NYFW 2016 Revelation: Pondering the Show-Now-Buy-Now Model
As much as I love the summer I welcome the fall for one reason only. No it’s not the basic pumpkin spiced lattes that beige people love so dang much that get me going; it’s New York Fashion Week (NYFW). Bring on the runway style, the street style, and the festivities.
I’ve voiced my concerns here, here, and here about the need to excite the viewers in the past. I urge that brands give us something new. Something so “right now.” As consumes we want to see what’s novel and fantastic. This year’s headlines are not so much about the actual clothes, but other business decisions. All anyone can talk about right now is the show-now-buy-now model being tested by some huge names.
The fashion show cycle typically went like so: Brands show a collection that will be in season six months from now. This is done so that fashion insiders - like retailers and fashion magazines - could have enough lead time to get ready. The idea being that the industry would need that time to prepare and launch the collection to the public. Thus consumers would see next year’s spring in the fall and forthcoming fall in the spring. As with many other product-oriented businesses, times have changed. Cycles have sped up and the consumer is craving it now. The thinking is why should we wait six months for clothes you’re showing us today?
The argument for showing the fall in the fall, aka: show-now-buy-now model, is that the consumers are ready to buy the clothes now and they are in season so why put off selling them? Why wouldn’t brands capitalize on the timely sensationalism? Seems straightforward, right? The retailers and advertisers can adjust their calendars and be sure to keep the collections secret (via non disclosure agreements) and away we go. Marketing the products would make more sense than the past process as it’s showing what’s in season and available. Makes it a no brainer. Also, copy cat retailers will have to adjust their production schedules which may slow them down. I’m sure that original designers would be pleased if that happens.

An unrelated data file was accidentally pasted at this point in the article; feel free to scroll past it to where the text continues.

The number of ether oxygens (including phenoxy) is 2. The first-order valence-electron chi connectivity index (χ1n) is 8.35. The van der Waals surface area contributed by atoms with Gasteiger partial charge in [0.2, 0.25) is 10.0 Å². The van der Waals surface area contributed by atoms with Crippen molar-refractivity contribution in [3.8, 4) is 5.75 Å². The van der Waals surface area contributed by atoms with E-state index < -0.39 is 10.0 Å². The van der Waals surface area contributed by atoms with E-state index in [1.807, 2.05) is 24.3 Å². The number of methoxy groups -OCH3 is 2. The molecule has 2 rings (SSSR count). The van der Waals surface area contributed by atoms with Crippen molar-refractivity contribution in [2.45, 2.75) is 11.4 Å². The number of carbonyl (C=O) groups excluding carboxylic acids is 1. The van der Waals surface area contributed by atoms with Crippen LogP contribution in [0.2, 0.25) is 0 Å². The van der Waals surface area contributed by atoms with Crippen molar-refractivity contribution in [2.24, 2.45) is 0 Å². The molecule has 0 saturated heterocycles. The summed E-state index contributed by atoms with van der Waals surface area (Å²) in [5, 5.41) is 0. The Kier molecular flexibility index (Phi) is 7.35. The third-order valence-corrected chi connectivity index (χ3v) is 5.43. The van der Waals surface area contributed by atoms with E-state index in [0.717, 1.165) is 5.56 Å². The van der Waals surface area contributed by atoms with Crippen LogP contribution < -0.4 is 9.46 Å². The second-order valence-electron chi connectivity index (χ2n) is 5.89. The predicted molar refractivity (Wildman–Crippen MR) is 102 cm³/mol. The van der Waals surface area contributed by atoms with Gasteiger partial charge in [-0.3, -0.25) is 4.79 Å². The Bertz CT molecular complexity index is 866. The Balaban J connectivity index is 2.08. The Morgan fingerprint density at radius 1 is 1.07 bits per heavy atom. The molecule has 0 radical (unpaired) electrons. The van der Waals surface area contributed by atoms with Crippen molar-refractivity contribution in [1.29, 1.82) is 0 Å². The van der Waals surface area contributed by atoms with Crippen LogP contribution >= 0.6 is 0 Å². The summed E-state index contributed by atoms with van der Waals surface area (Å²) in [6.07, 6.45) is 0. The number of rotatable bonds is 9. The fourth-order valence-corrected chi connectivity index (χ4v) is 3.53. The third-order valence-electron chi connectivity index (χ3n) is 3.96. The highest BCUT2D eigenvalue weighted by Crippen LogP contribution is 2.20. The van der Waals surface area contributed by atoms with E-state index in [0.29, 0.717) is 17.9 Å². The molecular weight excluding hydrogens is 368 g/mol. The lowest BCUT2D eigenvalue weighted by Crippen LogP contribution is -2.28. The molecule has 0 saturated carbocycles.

Brands that are trying this new model out include big fancy names like Burberry, Tom Ford and Tommy Hilfiger. Smaller brands like Club Monaco and Thakoon are jumping on the wagon, too. The thing to watch for is if these collections sell more than they would if they showed six months ago in the old model.
The arguments against this show-now-buy-now model are that the consumer should not be the tastemaker. Some suggest that maybe the consumers are not the ones to decide what’s fashionable or not. In the “olden days”, few fashion magazine editors and select ambassadors would help generate buzz around pieces. They would dictate what was in style. That tight knit control is no longer the case as socialites, celebrities, bloggers, and models often heavily influence what’s “in” thanks to the daily stream of gorgeousness on their social media accounts. Another concern is that if brands are too focused on satisfying consumer demands that the art of the collections may suffer. They'll go too "mainstream."
Whats the verdict?
Who really knows? Not yet at least. We have to wait and see. We’ll likely know what’s working after a few more seasons more brands decide if they, too, are shifting or if they are staying firmly put.
One other thing to mention about NYFW: Hell yes to Christian Siriano for not only casting models with racial diversity he cast body diversity too for his presentation. FINALLY. A small adjustment makes a huge, humane impact. Good for you.